What will they do for me?
That’s the question on the mind of the $55 billion fashion industry as New Yorkers head to the polls for Tuesday’s mayoral primary to pick the candidates for the race to succeed Mayor Michael Bloomberg.
During his three-term reign, Bloomberg has been a familiar face with the fashion crowd, cutting the ribbon for New York Fashion Week, making cameos at red-carpet industry events and most notably launching Fashion.NYC.2020 to sustain and further grow New York’s fashion industry. That 10-year plan has established a manufacturing incentive, as well as Fashion Draft NYC and Design Entrepreneurs NYC, both of which are geared to cultivating the next generation of talent.
While none of the 11 candidates — seven Democrat, three Republican and one independent — have exactly canvassed the Garment Center hustling for votes, they would be remiss to not acknowledge its fiscal force. As one of New York City’s leading industries, the fashion sector employs 173,000 people, accounting for nearly 6 percent of the city’s workforce. It also generates nearly $10 billion in annual wages with tax revenues of $2 billion. On top of that, more than 500,000 visitors come each year to check out apparel trade shows, showrooms and stores.
Bloomberg set up Fashion.NYC.2020 to try and position the city as a hub of innovation for emerging designers, as well as retailers and executives. Whether that actually flies will no doubt depend on his successor. Some have criticized the mayor for not rezoning the waning Garment District, which once employed hundreds of thousands of workers and produced most of the clothing in the U.S.
In the wake of decades of increased offshore production, New York’s fashion industry is now as much about marketing as it once was about manufacturing. And as more and more Americans are inclined to shop online, designers and brands are dealing with more challenges than ever to try to tap into their share of the $350 billion fashion business in the U.S.
With that in mind, WWD approached all of the candidates to find out how they would stimulate growth in New York City’s fashion and retail industries.
All except two candidates responded. Bill Thompson’s schedule was “too jam packed” and an Erick Salgado spokesman agreed but failed to deliver the candidate’s views by press time.
A few of the candidates know the industry firsthand. Both John Liu’s and Sal Albanese’s mothers worked in New York factories for years (in July, The New York Metropolitan Area Joint Board of Workers United/SEIU, which represents 10,000-plus active and retired garment workers, endorsed Liu for mayor), while McDonald worked at McGregor Sportswear and independent candidate Jack Hidary used to punch the clock at his family’s 65-year-old apparel company during high school summers. And John Catsimatidis, a self-made billionaire by way of Gristedes, has been designing neckties for 20-plus years.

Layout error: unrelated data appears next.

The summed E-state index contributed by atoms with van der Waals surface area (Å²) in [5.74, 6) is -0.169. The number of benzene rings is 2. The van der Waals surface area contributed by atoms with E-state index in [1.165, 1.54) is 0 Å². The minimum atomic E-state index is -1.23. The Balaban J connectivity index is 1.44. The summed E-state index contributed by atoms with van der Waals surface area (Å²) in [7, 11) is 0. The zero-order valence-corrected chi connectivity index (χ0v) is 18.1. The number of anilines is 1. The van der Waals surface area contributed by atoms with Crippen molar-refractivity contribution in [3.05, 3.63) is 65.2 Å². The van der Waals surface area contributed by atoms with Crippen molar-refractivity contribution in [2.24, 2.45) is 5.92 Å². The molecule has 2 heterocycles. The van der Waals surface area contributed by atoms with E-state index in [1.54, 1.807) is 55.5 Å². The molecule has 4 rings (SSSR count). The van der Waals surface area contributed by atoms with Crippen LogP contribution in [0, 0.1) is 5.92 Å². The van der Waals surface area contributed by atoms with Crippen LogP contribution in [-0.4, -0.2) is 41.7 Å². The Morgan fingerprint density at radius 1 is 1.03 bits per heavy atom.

Here is what the candidates had to say about what they would do to stimulate the New York fashion and retail industries, ranked by their positions in the latest polls as of Sunday.
Bill de Blasio
De Blasio said he would take the following steps “in order to cultivate the continued growth and vibrancy of the city’s fashion and design sectors, while ensuring the benefits of this economic growth are shared by even more New Yorkers.”
• Ensure NYCxDesign and New York Fashion Week continue to be annual celebrations of New York’s design and fashion communities.
• Expand the Design Excellence Program in New York City’s Department of Design and Construction to other government agencies in order to preclear small design firms for frequent requests for proposal [FRP] tasks and to tap into New York’s design talent working in firms without the institutional capacity to apply for small individual RFPs.
• Encourage collaboration between the city’s stellar design schools in order to pool resources to support fashion incubators, shared space and entrepreneurship training for young designers early in their careers.
• Connect design firms to small businesses and business improvement districts in order to give New York’s small businesses access to New York’s design talent.
• End the ticketing blitz by banning fine quotas on small businesses and creating a tiered classification system. “We need to help small businesses comply with the law instead of milking them as a source of revenue, while ensuring our enforcement resources are targeted toward the most egregious offenses.”
• Create a $100 million revolving loan fund for neighborhood small businesses looking to start or grow.
Thompson, who attended a Save the Garment Center rally during his 2009 mayoral run, declined to participate. His Web site references such business initiatives as:
• Appointing a chief jobs officer who, among other things, would start a program using Match.com-type analytics to connect businesses with unemployed New Yorkers.
• Strengthen workforce training and increase employee preparation education funding to $120 million, which will allow New York City to train up to 150,000 residents.
“One of New York’s premier industries is fashion, employing over 200,000 people in over 800 fashion companies. Not only do we need to maintain this industry and the jobs that come along with it, we need to expand and grow on the successes we have by showcasing local designers through NYCxDesign and supporting New York City-based manufacturing of local design products,” Quinn said.